The problem I have with social media sites such as Facebook is that the information is so truncated, not necessarily reliable, and is very badly presented. It's like trying to sort through fifteen baskets of mismatched socks to try and find a couple of matching pairs! (Oops - sounds a bit like trying to find the cause/s of MS.......)

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    2. There can't be too many people named Bojana who have MS and are cruising the cyber world for info on MS............
      It is indeed a world made much smaller and circular by the internet - I sent a link to the Barts posting on understanding MRIs (http://multiple-sclerosis-research.blogspot.com/2015/01/education-whats-mri.html) to the moderator of MStranslate.com, which he subsequently uploaded to the MStranslate Facebook page, and lo and behold a person called Bojana came back to good ol' Barts Blog to read it and then posted a positive comment calling a "brilliant article". The world is indeed becoming much more connected and full of people proactively doing their own research.

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    3. Surely I'm the only Bojana in the world? ;) I like to think so lol... My partner is the one with MS but other than that right on every count. Thanks for your comment :) Bojana

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  4. There are so many mistakes on social media, sometimes it's dangerous to take seriously. However,
    what I do find frustrating are the consultant's clinic letters sent to my GP full of mistakes not just spellings. I'm pleased to say my neurologist is always accurate which seems to be unusual in my experience.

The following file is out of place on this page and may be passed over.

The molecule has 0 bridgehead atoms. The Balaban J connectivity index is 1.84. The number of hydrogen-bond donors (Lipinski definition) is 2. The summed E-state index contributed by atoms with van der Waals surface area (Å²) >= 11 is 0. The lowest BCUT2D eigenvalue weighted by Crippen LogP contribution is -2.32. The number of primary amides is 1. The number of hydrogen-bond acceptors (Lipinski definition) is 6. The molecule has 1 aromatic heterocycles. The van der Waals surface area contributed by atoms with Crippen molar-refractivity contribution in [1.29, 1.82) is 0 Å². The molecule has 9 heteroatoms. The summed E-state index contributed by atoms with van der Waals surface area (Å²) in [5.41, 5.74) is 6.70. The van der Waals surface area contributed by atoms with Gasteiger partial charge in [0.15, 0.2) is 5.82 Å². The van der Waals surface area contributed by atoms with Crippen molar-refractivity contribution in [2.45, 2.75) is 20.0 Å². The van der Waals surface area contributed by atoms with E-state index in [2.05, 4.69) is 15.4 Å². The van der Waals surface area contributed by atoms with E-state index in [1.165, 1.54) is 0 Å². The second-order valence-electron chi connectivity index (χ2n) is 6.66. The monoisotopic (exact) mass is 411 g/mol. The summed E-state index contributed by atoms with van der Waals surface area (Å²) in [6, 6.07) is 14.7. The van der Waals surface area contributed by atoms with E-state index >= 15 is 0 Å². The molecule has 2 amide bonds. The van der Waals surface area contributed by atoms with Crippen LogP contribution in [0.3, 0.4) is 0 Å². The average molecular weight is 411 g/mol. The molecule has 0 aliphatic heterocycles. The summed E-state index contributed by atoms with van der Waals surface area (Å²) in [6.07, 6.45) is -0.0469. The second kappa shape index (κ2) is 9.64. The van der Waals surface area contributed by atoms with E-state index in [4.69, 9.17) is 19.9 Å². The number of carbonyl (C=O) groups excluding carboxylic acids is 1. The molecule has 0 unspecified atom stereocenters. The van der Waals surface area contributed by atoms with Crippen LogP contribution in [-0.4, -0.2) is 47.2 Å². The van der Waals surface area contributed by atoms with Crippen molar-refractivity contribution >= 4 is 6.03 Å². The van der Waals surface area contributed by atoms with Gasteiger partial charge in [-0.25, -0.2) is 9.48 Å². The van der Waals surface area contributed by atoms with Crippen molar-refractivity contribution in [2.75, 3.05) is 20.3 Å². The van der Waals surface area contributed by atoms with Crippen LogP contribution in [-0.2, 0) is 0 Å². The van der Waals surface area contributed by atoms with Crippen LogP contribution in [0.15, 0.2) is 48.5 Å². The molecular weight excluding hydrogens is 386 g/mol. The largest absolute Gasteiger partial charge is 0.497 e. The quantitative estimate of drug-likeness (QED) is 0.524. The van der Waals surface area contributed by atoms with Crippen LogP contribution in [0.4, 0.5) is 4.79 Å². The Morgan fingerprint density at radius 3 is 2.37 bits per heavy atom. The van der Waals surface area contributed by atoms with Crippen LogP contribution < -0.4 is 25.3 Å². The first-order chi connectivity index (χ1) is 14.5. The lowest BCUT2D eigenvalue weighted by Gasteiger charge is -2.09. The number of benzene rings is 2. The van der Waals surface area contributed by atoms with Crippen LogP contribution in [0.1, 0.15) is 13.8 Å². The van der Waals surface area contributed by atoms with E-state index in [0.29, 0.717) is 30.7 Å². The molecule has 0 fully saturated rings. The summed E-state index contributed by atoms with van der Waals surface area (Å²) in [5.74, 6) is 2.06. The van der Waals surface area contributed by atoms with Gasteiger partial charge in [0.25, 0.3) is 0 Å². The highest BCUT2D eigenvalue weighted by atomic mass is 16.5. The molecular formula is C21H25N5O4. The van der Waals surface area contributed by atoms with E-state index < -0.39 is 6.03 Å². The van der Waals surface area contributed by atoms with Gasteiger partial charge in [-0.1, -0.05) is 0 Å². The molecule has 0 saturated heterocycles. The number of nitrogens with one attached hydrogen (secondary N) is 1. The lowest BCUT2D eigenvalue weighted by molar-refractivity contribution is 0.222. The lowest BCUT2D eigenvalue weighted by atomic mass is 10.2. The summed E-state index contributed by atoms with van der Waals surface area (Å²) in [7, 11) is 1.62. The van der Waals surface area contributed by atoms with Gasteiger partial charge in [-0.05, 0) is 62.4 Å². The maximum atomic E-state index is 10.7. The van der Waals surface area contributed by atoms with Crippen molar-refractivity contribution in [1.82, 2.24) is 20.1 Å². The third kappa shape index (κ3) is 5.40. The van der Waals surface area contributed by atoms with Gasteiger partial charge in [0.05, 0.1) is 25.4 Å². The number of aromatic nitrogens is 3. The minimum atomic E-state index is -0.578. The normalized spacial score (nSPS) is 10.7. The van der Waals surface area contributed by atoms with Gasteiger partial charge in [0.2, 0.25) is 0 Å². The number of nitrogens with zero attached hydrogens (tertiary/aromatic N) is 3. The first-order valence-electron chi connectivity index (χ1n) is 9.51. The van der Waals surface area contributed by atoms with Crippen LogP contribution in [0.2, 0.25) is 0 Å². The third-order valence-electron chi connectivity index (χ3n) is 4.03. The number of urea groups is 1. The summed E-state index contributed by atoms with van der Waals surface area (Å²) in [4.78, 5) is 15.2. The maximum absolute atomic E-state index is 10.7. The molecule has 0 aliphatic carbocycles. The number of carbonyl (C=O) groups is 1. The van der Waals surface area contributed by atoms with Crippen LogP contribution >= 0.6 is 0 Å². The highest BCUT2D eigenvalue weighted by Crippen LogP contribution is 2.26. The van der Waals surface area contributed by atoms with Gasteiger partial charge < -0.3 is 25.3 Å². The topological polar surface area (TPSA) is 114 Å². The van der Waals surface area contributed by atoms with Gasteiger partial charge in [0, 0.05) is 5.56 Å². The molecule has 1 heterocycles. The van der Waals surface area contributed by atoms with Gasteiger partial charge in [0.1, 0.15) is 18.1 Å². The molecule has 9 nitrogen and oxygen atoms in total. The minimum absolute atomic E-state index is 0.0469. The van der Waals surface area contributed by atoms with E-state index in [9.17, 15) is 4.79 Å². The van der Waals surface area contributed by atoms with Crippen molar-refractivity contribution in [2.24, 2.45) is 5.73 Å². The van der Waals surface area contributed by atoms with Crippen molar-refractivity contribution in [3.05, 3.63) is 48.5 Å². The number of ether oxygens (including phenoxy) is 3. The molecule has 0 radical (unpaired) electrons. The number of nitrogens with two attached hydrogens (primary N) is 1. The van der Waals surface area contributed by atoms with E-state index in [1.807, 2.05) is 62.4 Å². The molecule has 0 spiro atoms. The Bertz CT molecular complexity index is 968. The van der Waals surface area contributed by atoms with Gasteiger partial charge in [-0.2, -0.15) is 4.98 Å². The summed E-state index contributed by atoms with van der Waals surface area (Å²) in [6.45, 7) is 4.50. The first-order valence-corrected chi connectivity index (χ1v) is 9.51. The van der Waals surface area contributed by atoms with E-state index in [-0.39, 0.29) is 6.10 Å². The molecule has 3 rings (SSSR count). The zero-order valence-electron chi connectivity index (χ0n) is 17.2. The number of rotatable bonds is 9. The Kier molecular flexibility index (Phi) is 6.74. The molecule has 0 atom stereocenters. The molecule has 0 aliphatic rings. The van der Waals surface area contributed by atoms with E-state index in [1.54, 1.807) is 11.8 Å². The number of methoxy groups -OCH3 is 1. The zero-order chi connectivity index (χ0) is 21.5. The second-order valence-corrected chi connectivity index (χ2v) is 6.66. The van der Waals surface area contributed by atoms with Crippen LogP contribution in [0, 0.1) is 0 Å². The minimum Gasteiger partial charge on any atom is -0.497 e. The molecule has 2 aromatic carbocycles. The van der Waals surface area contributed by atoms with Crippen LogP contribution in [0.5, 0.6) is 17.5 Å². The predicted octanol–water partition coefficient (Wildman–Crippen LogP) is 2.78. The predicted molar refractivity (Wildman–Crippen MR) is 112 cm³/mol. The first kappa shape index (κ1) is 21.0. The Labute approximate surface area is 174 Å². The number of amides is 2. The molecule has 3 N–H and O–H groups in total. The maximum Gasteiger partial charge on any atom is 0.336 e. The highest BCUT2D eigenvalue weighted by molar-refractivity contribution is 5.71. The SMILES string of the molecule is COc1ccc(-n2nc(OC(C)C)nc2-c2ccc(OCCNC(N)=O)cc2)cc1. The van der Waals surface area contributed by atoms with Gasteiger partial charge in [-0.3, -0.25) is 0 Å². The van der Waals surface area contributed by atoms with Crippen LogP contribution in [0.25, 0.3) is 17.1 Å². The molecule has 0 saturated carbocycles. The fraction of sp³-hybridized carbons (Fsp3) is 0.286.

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    1. I agree about the frustrations of sloppily composed correspondence - in one of the letters my neurologist sent to my GP I was twice referred to using my GP's given name, and three times my own name was used. Most confusing for everyone, especially as the letter made it sound like he had discussed my diagnosis with my GP when he hadn't. It's made even worse by the transcription typists just typing up what's dictated, even if it clearly does not make sense.

      Time frames is another big problem where I live - some of the neuro's letters take up to five weeks to get sent to my GP after I've had a review appointment.

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    2. I would say at least 50% of correspondence from neurology, GP's and other hospital departments there has been errors, typos and major spelling mistakes. Wrong dates, my first name is wrong.

      One letter to my neuro from a GP was addressed to the urology not neurology depertment at the wrong hospital.